I have extensively used Manaka's principles with subtle energy applications and have also witnessed remarkable effects. These include rapid pain reduction, improvements in structural imbalances and facial rejuvenation. The most valuable such techniques I use are microcurrent and color light meridian-based therapies. In many cases the effects of these techniques exceed the effects of needle acupuncture in rapidity of response and overall healing rate. Needle therapies will continue to have their importance however, as combinations of subtle energy therapies and acupuncture have proven very effective for many resistant conditions such as peripheral neuropathy, chronic migraines and difficult pain conditions. Very positive therapeutic results have also been reported for stimulation of acupoints using tuning forks and sound therapies.6

When human population levels were much lower than they are now, we could use resources in inefficient and often wasteful ways and get away with it, since the Earth's bounty was so great. That will not continue to be possible, and we will face catastrophic consequences by not changing our ways. There are many promising solutions to the pressing issues facing us, and the Less is More principle underlies many of these.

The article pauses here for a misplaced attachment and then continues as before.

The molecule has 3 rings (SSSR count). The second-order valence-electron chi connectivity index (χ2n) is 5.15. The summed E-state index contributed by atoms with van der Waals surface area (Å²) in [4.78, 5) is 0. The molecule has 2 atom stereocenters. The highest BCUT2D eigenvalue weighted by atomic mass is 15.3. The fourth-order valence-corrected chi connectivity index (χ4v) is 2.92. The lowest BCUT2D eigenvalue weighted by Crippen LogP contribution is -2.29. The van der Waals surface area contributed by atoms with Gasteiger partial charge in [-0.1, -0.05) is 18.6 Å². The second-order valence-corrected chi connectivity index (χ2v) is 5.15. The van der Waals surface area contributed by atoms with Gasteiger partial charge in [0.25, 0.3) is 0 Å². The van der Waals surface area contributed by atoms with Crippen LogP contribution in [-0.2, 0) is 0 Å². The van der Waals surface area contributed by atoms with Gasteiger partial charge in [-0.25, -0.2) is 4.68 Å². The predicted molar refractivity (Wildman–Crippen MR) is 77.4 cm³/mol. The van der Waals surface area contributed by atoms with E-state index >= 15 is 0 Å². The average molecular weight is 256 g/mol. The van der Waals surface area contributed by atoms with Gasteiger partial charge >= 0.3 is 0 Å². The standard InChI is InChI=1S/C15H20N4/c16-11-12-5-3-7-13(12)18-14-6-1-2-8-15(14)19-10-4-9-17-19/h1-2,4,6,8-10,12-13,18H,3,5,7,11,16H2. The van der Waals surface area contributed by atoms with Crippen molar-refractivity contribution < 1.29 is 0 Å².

Acupuncturists can also do well to explore methods that take advantage of Less is More. We can do that by integrating subtle energy and polarity-based methods into our armamentarium of techniques. Acupoints stimulation using microcurrent, light and sound offer great benefits for improving outcomes, shortening treatment times and preventing aggravations.

The crises on our planet largely result from lack of respect for the natural order, which is based on efficient, ecologic use of energy and resources. We can help solve the world's problems and our own by careful study of how this can be applied to our healing arts and personal lives.


  1. The poorest fifth of the human population consumed just 1.5 percent of the world resources. World Bank Development Indicators, 2008.
  2. Manaka Y, Itaya K, Birch S. Chasing the Dragon's Tail. Paradigm Publications, 1995.
  4. The term energy medicine refers to healing interventions using direct applications of energy to the body. These include microcurrent, light, sound, scalar waves, homeopathy, prayer and the power of intention.
  5. Manaka Y, Itaya K, Birch S. Chasing the Dragon's Tail. Paradigm Publications, 1995.